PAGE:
Former Intel World Ahead Executive Joins NComputing

NComputing added another veteran of industry efforts to bring low-cost computers to emerging markets to its roster last month, hiring former Intel executive Mark Beckford as its vice president of global business development.

Beckford, who was a key executive behind the creation of Intel's World Ahead program, joins Will Poole, who ran Microsoft's Unlimited Potential program, and Lindsay Petrillose, formerly of One Laptop Per Child (OLPC), at NComputing. Poole is now NComputing's co-chairman and Petrillose oversees government affairs for the company, which sells virtualization software and devices that allow a dozen or more users to share a single computer.

Beckford, who spent three years working for Intel in China, will help NComputing build closer ties with governments and partners to bring low-cost computers into underserved markets, such as education. "A lot of the focus will be on emerging markets," he said.

The premise behind NComputing's business model, that the raw power of a single PC can be harnessed for multiple users to cut costs and reduce power consumption, is the opposite of Intel, which believes every user should have a computer equipped with a powerful, multi-core processor -- preferably one that was produced by the chip maker itself.

Beckford jokingly admits he "drank the Kool-Aid" during his 10 years at Intel, but said NComputing and its approach to low-cost computing has the potential to be a disruptive force in emerging markets.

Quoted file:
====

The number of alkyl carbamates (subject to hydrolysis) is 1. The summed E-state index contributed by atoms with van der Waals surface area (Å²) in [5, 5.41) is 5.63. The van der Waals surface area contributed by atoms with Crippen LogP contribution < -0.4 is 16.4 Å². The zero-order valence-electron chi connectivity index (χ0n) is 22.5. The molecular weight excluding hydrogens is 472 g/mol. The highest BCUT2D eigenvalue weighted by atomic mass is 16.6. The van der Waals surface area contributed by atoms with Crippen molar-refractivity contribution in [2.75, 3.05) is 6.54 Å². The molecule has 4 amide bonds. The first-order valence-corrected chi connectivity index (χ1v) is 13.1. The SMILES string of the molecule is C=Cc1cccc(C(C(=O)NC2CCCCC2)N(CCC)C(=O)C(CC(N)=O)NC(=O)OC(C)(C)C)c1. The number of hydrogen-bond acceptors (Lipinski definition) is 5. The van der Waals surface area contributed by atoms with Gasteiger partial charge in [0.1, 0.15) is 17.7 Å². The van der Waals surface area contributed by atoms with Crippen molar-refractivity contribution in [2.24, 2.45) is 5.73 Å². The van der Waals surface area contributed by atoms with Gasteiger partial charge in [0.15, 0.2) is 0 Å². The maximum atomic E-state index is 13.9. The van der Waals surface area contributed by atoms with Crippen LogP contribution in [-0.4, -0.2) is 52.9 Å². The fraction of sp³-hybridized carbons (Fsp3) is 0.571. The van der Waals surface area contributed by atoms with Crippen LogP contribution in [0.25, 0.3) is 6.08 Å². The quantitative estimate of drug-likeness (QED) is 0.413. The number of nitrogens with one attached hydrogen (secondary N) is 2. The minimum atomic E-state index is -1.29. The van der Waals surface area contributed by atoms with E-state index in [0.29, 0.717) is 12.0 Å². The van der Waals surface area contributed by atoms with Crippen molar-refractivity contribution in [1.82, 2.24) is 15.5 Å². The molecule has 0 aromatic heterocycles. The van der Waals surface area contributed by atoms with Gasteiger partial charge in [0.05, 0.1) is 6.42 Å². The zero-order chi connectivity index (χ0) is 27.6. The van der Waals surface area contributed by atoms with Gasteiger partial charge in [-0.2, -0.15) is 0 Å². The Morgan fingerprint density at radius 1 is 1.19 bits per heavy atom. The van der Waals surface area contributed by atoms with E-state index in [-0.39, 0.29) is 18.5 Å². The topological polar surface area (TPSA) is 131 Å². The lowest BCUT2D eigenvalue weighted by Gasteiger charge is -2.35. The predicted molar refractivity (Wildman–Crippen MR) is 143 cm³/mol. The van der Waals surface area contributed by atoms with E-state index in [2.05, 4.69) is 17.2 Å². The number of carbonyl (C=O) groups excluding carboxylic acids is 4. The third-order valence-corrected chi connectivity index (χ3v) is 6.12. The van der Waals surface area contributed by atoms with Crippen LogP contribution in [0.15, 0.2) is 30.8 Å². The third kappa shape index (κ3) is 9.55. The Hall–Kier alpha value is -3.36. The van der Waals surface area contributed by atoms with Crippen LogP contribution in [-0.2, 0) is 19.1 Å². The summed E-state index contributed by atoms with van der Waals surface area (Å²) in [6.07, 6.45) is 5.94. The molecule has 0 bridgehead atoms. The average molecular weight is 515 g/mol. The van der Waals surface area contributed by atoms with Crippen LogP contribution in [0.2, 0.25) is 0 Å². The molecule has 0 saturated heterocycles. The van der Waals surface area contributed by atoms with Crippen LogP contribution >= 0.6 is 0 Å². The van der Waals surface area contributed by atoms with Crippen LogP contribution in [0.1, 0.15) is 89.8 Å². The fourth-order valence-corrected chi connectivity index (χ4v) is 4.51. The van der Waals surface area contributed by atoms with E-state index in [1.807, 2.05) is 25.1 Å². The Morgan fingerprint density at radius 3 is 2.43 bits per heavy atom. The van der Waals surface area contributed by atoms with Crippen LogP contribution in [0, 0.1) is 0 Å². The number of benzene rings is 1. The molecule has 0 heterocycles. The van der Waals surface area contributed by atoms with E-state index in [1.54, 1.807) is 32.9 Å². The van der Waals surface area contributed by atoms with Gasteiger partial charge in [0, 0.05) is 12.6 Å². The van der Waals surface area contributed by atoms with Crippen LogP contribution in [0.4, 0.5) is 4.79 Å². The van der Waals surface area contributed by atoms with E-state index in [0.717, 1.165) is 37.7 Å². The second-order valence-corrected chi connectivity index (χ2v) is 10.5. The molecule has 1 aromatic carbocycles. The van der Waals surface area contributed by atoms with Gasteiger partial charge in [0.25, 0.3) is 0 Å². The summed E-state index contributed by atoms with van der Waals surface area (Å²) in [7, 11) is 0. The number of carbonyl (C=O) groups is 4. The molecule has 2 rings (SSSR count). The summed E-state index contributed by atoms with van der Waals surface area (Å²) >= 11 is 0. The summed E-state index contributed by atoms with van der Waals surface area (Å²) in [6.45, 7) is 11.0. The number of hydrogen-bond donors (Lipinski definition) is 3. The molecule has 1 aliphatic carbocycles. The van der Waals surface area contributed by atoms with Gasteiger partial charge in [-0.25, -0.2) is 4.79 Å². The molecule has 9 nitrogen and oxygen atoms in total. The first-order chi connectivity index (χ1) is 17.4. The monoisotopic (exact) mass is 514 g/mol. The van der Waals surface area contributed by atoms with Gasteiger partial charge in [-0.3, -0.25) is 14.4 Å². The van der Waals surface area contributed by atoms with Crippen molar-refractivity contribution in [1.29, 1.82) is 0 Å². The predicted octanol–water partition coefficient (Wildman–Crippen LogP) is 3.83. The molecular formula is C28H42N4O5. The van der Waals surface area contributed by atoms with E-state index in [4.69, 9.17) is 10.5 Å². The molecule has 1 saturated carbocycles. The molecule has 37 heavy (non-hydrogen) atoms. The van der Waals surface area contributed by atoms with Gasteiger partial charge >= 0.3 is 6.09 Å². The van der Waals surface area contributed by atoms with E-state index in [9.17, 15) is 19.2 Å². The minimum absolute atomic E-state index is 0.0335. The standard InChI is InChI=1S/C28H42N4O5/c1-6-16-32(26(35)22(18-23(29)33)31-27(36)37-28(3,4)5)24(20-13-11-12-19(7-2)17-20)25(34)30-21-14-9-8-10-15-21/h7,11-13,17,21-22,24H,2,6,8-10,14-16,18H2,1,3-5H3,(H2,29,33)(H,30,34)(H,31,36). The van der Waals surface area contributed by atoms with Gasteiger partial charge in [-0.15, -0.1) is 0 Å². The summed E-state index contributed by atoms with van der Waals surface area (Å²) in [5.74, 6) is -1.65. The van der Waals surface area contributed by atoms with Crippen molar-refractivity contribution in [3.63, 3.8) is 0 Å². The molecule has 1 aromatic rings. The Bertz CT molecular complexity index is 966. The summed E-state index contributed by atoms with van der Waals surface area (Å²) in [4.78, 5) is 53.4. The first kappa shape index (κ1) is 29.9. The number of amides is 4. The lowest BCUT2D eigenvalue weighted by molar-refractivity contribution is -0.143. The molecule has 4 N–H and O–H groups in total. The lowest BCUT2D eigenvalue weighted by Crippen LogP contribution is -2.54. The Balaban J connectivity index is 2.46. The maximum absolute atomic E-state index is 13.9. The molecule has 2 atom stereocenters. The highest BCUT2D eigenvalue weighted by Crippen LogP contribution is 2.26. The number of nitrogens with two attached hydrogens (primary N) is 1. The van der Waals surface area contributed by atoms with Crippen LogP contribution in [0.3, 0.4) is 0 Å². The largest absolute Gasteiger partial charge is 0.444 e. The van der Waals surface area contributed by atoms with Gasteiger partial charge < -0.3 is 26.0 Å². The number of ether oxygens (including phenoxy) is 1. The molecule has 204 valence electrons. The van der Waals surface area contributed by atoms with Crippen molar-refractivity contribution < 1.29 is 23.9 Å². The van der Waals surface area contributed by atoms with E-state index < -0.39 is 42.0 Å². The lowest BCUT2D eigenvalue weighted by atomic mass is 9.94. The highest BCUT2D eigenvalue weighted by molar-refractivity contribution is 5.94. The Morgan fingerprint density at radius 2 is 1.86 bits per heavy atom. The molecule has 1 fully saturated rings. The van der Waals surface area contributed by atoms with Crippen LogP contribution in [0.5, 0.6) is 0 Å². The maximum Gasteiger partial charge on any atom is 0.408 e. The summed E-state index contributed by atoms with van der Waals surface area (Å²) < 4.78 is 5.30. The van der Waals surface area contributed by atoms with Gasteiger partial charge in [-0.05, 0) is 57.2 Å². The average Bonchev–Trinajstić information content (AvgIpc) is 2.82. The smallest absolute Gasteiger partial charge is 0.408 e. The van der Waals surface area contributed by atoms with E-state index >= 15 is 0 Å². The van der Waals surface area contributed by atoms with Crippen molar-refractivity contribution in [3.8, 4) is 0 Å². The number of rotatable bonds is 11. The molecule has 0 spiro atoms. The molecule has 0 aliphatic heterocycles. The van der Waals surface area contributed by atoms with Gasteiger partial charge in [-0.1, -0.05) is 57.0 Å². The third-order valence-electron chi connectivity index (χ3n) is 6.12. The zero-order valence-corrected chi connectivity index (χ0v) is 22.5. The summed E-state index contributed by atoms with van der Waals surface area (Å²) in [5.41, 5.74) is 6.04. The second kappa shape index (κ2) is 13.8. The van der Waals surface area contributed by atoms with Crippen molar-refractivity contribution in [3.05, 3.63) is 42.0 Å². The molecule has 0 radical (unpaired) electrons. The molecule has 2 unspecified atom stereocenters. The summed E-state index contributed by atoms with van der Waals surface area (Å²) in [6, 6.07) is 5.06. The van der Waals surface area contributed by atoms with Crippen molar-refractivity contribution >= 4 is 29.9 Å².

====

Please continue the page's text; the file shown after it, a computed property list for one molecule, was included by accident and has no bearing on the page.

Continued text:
"The whole concept of thin clients is obviously a threat to Intel's business model," Beckford said.

However, most thin client devices, such as the Network Computer introduced by Oracle during the 1990s and Advanced Micro Devices' Personal Internet Communicator, lack the performance and capabilities of a PC, which means they are not a threat to Intel's business model.

NComputing is different, Beckford said.

"NComputing has a solution that's effectively a thin client ... that allows you to do pretty much anything you can do on a PC," he said, adding that the processors inside PCs are far more powerful than most users require.

In addition, NComputing's products, which cost between US$70 and $100 per seat, can help governments stretch computing budgets and put more kids in front of computers, even as the current economic downturn forces broad cuts in IT spending, Beckford said.

"A crisis like this is where the [companies] that have really solid products, strategies and innovation are the ones that emerge stronger," he said.

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